Hirabayashi, PJ, and Roy Hirabayashi. 2005. Thinking Taiko: A San Jose Taiko Perspective. New York: Asia Society.
Oguchi, Daihachi. 1995. “Oguchi Daihachi ni Kiku Wadaiko Ongaku no Reimeiki 小口大八に聞く 和太鼓音楽の黎明期.”? Taikorojiiたいころじい[Taikology]11:6-15.
Otsuka, Chie. 1997. “Learning Taiko in America.”Master’s Thesis, Master’s Program in Area Studies, University of Tsukuba.
Owens, Thomas. 2001. Forms. In The New Grove Dictionary of Jazz, 2nd ed.. Grove Music Online. Oxford Music Online.: Oxford University Press.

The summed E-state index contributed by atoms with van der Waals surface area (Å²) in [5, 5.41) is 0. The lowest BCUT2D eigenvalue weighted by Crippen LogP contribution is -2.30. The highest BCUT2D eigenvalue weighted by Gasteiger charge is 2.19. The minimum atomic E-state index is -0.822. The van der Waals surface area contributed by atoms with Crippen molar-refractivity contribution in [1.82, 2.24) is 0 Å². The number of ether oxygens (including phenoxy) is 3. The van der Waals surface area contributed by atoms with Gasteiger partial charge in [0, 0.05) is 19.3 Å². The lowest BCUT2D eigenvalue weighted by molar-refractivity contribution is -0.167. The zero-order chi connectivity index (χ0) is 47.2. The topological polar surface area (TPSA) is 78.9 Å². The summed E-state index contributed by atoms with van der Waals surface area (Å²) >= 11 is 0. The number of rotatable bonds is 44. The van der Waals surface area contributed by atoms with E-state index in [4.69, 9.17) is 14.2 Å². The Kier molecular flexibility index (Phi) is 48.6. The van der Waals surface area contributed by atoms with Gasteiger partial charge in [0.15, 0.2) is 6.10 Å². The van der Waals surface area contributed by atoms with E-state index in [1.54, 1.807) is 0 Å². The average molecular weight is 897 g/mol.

San Jose Taiko. 1993. Kodama: San Jose Taiko. CD Liner Notes.
Sutcliffe, W. Dean, and Michael Tilmouth. 2013. Ternary form. In Grove Music Online: Oxford University Press.
Yoon, Paul J. 2001. “‘She’s Really Become Japanese Now!’: Taiko Drumming and Asian American Identifications.”? American Music19 (4):417-438.